As the 37th legislative day comes to an end on Thursday, we are now officially one week away from the end of the 40 day session.
April is National Volunteer Month. The LeConte-Woodmanston Foundation, like most nonprofit organizations, is able to exist because of good people who give of their time and talents for something they believe in and want to be a part of.
A majority of the House of Representatives voted Thursday to adopt an $18.6 billion annual state budget for fiscal year 2010, which begins July 1. In the House plan, a $3 billion shortfall in state tax revenues is offset by $1.6 billion in spending cuts from the governor's original proposal and $1.4 billion in additional funding from the federal stimulus package.
Warmer weather is just around the corner - and so is your chance to make some extra money. It's not too early to get started on a plan. Here are some ideas.
Last fall, Barack Obama was deemed by all the great and good as the man to save the country from its financial crisis because of his calm. As John McCain flailed around, Obama stayed steady, and commentators ascribed to him the most extraordinary leadership qualities based merely on his equipoise.
As we end the 34th legislative day of the General Assembly on Friday, the end of the 2010 session is in sight. The highlight of the week was House passage of the 2010 budget.
As a leader in the state Senate, I often reflect on the vision of our nation's founders and, on occasion, will even go back and read The Declaration of Independence and The Constitution of the United States.
On the way home after attending a friend's wedding in Americus recently, my wife and I made a small detour through Andersonville, home of the infamous prison during the Civil War.
The Georgia General Assembly worked diligently last week on passing important pieces of legislation before midnight on the 30th legislative day (Thursday). This event represents a milestone in the legislative process as bills must "cross over" into the opposite chamber in order to have the chance to become law this year.
When President Barack Obama wanted to push an $800 billion "stimulus" or "recovery" bill through Congress, he thought an atmosphere of economic crisis helped his cause. So he repeatedly warned of "catastrophe," of "a crisis that, at some point, we may not be able to reverse."
Did I hear somebody say "change?" The word is too mild. Try "train wreck," if you are a Republican. "A new beginning" may fit your feelings better, if you voted Democratic in the last presidential election.
A narrow majority of members of the House of Representatives unfortunately took another step backward when it comes to education in Georgia on Thursday by eliminating the year-long, rigorous program of National Board Certification for public school teachers and the 10 percent salary increase incentive that goes along with it.
My wife and I recently had the opportunity to travel to the southwestern corner of the state to attend a wedding.
It is difficult to reconcile the fact that one of the premier families of 19th century American science and exploration were slaveholders. One can only hope that, 150 years from now, we won't be judged too harshly for our own policies and practices.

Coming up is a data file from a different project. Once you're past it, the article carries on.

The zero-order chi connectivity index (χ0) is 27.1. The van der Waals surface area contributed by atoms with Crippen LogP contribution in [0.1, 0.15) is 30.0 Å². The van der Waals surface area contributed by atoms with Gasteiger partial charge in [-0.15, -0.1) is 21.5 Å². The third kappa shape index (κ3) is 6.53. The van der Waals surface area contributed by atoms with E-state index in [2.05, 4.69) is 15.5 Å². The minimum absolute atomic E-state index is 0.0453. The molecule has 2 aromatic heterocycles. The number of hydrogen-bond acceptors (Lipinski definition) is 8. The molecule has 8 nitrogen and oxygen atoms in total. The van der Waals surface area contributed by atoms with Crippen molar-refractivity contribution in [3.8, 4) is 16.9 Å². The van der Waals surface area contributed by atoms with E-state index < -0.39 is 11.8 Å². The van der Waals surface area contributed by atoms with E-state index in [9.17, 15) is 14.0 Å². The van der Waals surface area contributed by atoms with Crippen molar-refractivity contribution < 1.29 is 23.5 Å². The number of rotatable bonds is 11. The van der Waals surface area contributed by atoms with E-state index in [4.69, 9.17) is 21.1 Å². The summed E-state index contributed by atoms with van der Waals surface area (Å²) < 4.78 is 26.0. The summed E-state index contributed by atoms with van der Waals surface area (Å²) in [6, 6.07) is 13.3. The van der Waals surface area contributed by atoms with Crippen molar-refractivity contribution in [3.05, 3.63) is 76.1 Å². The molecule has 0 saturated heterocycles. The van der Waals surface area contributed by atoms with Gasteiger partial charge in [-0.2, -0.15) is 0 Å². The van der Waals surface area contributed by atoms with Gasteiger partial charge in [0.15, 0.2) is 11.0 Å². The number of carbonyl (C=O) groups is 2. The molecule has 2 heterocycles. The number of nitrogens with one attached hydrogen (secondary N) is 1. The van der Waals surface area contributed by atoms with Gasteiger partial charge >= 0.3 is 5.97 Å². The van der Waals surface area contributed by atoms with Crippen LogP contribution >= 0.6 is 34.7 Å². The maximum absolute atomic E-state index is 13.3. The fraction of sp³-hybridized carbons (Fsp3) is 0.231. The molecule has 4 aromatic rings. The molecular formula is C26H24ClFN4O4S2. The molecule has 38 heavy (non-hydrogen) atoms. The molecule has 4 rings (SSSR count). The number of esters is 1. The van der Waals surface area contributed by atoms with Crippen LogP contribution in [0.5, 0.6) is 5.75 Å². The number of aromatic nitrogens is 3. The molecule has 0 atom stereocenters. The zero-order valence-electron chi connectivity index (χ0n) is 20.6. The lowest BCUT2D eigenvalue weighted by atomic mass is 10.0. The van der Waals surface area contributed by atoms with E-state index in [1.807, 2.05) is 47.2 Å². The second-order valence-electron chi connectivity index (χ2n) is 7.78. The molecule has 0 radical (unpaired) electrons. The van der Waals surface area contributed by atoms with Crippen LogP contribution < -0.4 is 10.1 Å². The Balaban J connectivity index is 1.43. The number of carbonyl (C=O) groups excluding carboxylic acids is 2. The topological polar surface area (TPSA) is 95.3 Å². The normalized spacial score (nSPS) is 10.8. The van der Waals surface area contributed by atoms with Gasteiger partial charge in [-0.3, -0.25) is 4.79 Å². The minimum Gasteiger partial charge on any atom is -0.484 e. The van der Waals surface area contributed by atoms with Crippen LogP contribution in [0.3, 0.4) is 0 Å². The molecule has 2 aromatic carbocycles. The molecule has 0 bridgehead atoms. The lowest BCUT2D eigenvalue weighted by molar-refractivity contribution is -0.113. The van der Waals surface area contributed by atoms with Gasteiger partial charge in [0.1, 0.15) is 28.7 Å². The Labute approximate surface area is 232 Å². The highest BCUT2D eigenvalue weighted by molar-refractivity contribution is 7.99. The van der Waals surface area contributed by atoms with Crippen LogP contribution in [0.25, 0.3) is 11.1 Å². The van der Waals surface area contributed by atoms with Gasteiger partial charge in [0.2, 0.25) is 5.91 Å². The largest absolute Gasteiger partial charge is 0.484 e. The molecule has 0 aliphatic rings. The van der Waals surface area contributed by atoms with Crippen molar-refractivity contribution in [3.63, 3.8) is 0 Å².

George H.W. Bush made a "read my lips," no-new-taxes pledge in his acceptance speech at the Republican Convention in August 1988, and broke it two years later. That seemed a fast turnaround, but President Barack Obama has outpaced him by making, and then signaling his intention to break, a no-new-taxes pledge all in the same address.
Editor, "Greater Good" is a point or ideology that has been defined, perceived and twisted. So what does this mean? I wonder if it's even fair to apply this concept because, at the end of the day, the definition is construed. Man is still making that determination.
In 1976 in the rainforest, a virus was transmitted to people from wild animals, and it spread through the population via human-to-human contact.
Editor, I just spoke with Liberty County Chief Registrar/Elections Supervisor Ella Golden. She reported Sunday voting results as:
I called Junior E. Lee and asked when he would have some post-election analysis to share with you. Junior, as you know, is general manager of the Yarbrough Worldwide Media and Pest Control Company, in Greater Garfield, Georgia, home of Round-or-Square Polls, whose motto is "You supply the dough and we will cook the results."
This month, more than 500 local volunteers have made a positive difference for our local waterways by participating in the Statewide Rivers Alive waterway cleanups in Georgia. Over 50 locations in Liberty County have been cleaned up so far by these amazing helpers, who ranged in ages from 2 (yes, they had a little help from their parents) to 80. Several more groups have cleanups scheduled in the next three weeks. Rivers Alive is a statewide effort to preserve and protect our waterways in Georgia. Rivers Alive events also are part of the international efforts of The Ocean Conservancy.
That apple tree. Oh my goodness. Something told me it wouldn't turn out well.
I dislike talking on the phone. For a number of reasons, I've never really been fond of telephone calls or conversations.
Editor, I just read Liberty County Administrator Joey Brown's column. Maybe, if government wasn't so secretive, Liberty County citizens would be able to get all of the proper information that Mr. Brown has at his fingertips. I know firsthand how difficult it is to get the government to make records public.
Liberty County voters once again will have the option Tuesday to vote to extend the current Special Purpose Local Option Sales Tax for an additional six years. SPLOST has been around awhile and enables local governments to finance specific capital projects, such as courthouses, roads, bridges, libraries and highways. SPLOST is a 1 percent sales tax that is paid on purchases made in Liberty County.